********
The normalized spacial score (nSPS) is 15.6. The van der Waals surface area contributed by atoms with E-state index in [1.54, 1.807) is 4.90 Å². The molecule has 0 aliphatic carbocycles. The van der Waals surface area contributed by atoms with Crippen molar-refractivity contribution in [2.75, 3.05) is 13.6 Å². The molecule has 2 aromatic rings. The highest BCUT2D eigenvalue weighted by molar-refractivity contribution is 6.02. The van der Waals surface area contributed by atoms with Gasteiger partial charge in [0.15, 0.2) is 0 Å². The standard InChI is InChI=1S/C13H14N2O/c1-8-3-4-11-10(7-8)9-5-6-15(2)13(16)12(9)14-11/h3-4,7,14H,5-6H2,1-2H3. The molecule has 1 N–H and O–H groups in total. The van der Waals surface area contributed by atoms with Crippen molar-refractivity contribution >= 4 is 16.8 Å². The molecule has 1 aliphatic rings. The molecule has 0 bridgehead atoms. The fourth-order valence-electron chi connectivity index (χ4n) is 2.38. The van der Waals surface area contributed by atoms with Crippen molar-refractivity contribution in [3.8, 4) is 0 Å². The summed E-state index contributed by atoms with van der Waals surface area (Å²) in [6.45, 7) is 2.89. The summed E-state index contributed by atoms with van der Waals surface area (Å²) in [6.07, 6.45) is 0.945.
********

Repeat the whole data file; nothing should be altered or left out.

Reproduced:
The normalized spacial score (nSPS) is 15.6. The van der Waals surface area contributed by atoms with E-state index in [1.54, 1.807) is 4.90 Å². The molecule has 0 aliphatic carbocycles. The van der Waals surface area contributed by atoms with Crippen molar-refractivity contribution in [2.75, 3.05) is 13.6 Å². The molecule has 2 aromatic rings. The highest BCUT2D eigenvalue weighted by molar-refractivity contribution is 6.02. The van der Waals surface area contributed by atoms with Gasteiger partial charge in [0.15, 0.2) is 0 Å². The standard InChI is InChI=1S/C13H14N2O/c1-8-3-4-11-10(7-8)9-5-6-15(2)13(16)12(9)14-11/h3-4,7,14H,5-6H2,1-2H3. The molecule has 1 N–H and O–H groups in total. The van der Waals surface area contributed by atoms with Crippen molar-refractivity contribution >= 4 is 16.8 Å². The molecule has 1 aliphatic rings. The molecule has 0 bridgehead atoms. The fourth-order valence-electron chi connectivity index (χ4n) is 2.38. The van der Waals surface area contributed by atoms with Crippen molar-refractivity contribution in [3.8, 4) is 0 Å². The summed E-state index contributed by atoms with van der Waals surface area (Å²) in [6.45, 7) is 2.89. The summed E-state index contributed by atoms with van der Waals surface area (Å²) in [6.07, 6.45) is 0.945.